Who says the Supreme Court is boring? Here are excerpts of a few opinions and arguments — combative, quizzical, or maybe even historic — from the just-concluded Supreme Court session.
1. Justice Antonin Scalia on abortion protesters
Though the court in June struck down 35-foot protest-free "buffer zones" around abortion clinics, Scalia said the ruling did not go far enough:
"Today's opinion carries forward this court's practice of giving abortion-rights advocates a pass when it comes to suppressing the free-speech rights of their opponents," Scalia wrote. "There is an entirely separate, abridged edition of the First Amendment applicable to speech against abortion."
2. Justice Sonia Sotomayor on affirmative action
In a blistering 58-page dissent to a ruling in April, the high court's first Latina justice wrote that some of her colleagues just didn't understand the issue:
"This refusal to accept the stark reality that race matters is regrettable. The way to stop discrimination on the basis of race is to speak openly and candidly on the subject of race, and to apply the Constitution with eyes open to the unfortunate effects of centuries of racial discrimination. … As members of the judiciary tasked with intervening to carry out the guarantee of equal protection, we ought not sit back and wish away, rather than confront, the racial inequality that exists in our society."
Chief Justice John Roberts responded with a sharp statement of his own:
"To disagree with the dissent's views on the costs and benefits of racial preferences is not to 'wish away, rather than confront' racial inequality," Roberts wrote. "People can disagree in good faith on this issue, but it similarly does more harm than good to question the openness and candor of those on either side of the debate."
3. Justice Anthony Kennedy on pomegranates
In which the justice questioned the clarity of Coca-Cola's labeling of its pomegranate juice that was really 99.4 percent apple and grape. In arguments, Coke's attorney said the name and label of its drink — Pomegranate Blueberry Flavored Blend of Five Juices — met federal standards and said that "we don't think that consumers are quite as unintelligent as (a competitor, Pom Wonderful) must think they are." Kennedy replied: "Don't make me feel bad, because I thought this was pomegranate juice." (Sadly, it's only 0.3 percent pomegranate juice.) His opinion? Not Coke-friendly.
4. Chief Justice Roberts and cellphone privacy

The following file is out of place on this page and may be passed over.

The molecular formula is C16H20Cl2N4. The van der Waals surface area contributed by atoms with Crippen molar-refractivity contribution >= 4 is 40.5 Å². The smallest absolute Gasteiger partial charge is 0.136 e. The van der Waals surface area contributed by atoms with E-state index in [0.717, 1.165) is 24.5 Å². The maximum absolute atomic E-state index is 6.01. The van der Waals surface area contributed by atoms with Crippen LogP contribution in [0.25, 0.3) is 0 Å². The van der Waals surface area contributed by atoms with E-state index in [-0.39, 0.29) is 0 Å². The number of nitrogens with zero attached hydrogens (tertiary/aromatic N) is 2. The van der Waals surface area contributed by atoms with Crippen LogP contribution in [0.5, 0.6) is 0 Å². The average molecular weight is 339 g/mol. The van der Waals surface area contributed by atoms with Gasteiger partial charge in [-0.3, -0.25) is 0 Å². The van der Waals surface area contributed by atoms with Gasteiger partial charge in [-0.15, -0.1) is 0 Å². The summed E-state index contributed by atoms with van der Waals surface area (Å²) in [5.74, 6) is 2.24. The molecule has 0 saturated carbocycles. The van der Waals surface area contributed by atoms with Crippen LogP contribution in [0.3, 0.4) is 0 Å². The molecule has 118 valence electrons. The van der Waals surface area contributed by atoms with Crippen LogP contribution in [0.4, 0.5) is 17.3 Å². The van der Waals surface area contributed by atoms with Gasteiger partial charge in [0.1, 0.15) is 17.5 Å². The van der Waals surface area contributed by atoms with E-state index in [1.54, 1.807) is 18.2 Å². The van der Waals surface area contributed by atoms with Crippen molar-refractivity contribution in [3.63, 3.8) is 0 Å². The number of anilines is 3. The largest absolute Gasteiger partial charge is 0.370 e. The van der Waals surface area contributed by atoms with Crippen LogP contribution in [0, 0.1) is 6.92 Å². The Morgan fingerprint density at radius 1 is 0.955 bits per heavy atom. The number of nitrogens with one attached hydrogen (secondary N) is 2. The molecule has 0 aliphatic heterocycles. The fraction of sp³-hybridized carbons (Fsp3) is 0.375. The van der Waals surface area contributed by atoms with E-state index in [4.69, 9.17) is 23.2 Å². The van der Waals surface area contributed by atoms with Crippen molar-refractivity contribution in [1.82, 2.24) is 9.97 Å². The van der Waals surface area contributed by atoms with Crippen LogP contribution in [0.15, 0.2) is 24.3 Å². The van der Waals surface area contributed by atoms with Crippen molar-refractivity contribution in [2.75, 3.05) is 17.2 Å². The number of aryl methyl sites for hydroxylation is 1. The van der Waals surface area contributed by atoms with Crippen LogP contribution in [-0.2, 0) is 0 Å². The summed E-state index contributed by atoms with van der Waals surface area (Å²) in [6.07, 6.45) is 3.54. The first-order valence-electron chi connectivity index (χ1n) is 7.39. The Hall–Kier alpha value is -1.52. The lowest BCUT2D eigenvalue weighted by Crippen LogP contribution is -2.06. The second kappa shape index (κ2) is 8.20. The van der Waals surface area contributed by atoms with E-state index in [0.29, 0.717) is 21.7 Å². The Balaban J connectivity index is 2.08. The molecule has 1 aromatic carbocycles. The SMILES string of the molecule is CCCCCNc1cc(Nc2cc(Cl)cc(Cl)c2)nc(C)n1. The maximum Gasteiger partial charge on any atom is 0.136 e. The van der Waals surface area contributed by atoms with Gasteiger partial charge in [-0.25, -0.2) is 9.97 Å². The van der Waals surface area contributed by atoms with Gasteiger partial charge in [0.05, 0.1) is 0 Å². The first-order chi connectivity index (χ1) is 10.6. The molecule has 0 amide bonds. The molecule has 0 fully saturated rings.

Roberts, in a majority opinion in June, rejected police cellphone searches without a warrant, arguing that a cellphone in some respects is more private than even a person's home.
"A cellphone search would typically expose to the government far more than the most exhaustive search of a house: A phone not only contains in digital form many sensitive records previously found in the home; it also contains a broad array of private information never found in a home in any form. …
"Modern cellphones are not just another technological convenience. With all they contain and all they may reveal, they hold for many Americans 'the privacies of life.' The fact that technology now allows an individual to carry such information in his hand does not make the information any less worthy of the protection for which the Founders fought. Our answer to the question of what police must do before searching a cellphone seized incident to an arrest is accordingly simple — get a warrant."
5. Justice Ruth Bader Ginsburg on employer-covered birth control
The justice minced no words in her blistering dissent of a ruling June 30 that provided exemptions to an employer health care coverage mandate.
"In a decision of startling breadth, the court holds that commercial enterprises, including corporations, along with partnerships and sole proprietorships, can opt out of any law (saving only tax laws) they judge incompatible with their sincerely held religious beliefs," Ginsburg wrote in her dissent, joined by three other justices. "The exemption sought by Hobby Lobby and Conestoga would … deny legions of women who do not hold their employers' beliefs access to contraceptive coverage. …
Suppose an employer's sincerely held religious belief is offended by health coverage of vaccines, or paying the minimum wage or according women equal pay for substantially similar work?"
© 2014 Washington Post